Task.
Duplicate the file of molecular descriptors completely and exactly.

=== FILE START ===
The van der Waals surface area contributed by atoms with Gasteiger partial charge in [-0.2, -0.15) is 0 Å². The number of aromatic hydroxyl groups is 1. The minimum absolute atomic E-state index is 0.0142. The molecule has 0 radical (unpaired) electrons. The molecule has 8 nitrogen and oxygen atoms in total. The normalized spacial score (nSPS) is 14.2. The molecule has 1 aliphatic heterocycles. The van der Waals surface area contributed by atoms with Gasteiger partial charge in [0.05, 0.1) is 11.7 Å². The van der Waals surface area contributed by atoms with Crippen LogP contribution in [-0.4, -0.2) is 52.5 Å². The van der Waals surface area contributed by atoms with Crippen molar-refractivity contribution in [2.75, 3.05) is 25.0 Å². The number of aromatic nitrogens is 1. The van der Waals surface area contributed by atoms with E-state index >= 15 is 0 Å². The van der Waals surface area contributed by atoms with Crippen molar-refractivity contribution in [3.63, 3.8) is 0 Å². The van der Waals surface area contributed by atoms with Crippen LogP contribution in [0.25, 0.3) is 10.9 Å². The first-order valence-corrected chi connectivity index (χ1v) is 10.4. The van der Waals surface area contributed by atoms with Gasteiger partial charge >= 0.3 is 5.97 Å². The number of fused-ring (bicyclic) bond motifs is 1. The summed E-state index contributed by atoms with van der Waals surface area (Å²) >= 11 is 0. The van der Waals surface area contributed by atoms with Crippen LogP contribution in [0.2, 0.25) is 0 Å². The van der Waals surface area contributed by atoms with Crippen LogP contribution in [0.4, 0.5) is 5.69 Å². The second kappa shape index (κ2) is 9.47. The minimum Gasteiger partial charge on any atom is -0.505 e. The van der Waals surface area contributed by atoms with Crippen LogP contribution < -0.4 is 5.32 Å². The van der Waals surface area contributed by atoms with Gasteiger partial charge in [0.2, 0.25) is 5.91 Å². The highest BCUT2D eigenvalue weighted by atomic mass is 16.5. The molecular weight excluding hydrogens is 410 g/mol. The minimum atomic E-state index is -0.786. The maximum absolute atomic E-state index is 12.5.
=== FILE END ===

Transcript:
The van der Waals surface area contributed by atoms with Gasteiger partial charge in [-0.2, -0.15) is 0 Å². The number of aromatic hydroxyl groups is 1. The minimum absolute atomic E-state index is 0.0142. The molecule has 0 radical (unpaired) electrons. The molecule has 8 nitrogen and oxygen atoms in total. The normalized spacial score (nSPS) is 14.2. The molecule has 1 aliphatic heterocycles. The van der Waals surface area contributed by atoms with Gasteiger partial charge in [0.05, 0.1) is 11.7 Å². The van der Waals surface area contributed by atoms with Crippen LogP contribution in [-0.4, -0.2) is 52.5 Å². The van der Waals surface area contributed by atoms with Crippen molar-refractivity contribution in [2.75, 3.05) is 25.0 Å². The number of aromatic nitrogens is 1. The van der Waals surface area contributed by atoms with E-state index >= 15 is 0 Å². The van der Waals surface area contributed by atoms with Crippen molar-refractivity contribution in [3.63, 3.8) is 0 Å². The van der Waals surface area contributed by atoms with Crippen LogP contribution in [0.25, 0.3) is 10.9 Å². The first-order valence-corrected chi connectivity index (χ1v) is 10.4. The van der Waals surface area contributed by atoms with Gasteiger partial charge >= 0.3 is 5.97 Å². The number of fused-ring (bicyclic) bond motifs is 1. The summed E-state index contributed by atoms with van der Waals surface area (Å²) >= 11 is 0. The van der Waals surface area contributed by atoms with Crippen LogP contribution in [0.2, 0.25) is 0 Å². The van der Waals surface area contributed by atoms with Crippen LogP contribution in [0.4, 0.5) is 5.69 Å². The second kappa shape index (κ2) is 9.47. The minimum Gasteiger partial charge on any atom is -0.505 e. The van der Waals surface area contributed by atoms with Crippen LogP contribution < -0.4 is 5.32 Å². The van der Waals surface area contributed by atoms with Gasteiger partial charge in [0.2, 0.25) is 5.91 Å². The highest BCUT2D eigenvalue weighted by atomic mass is 16.5. The molecular weight excluding hydrogens is 410 g/mol. The minimum atomic E-state index is -0.786. The maximum absolute atomic E-state index is 12.5.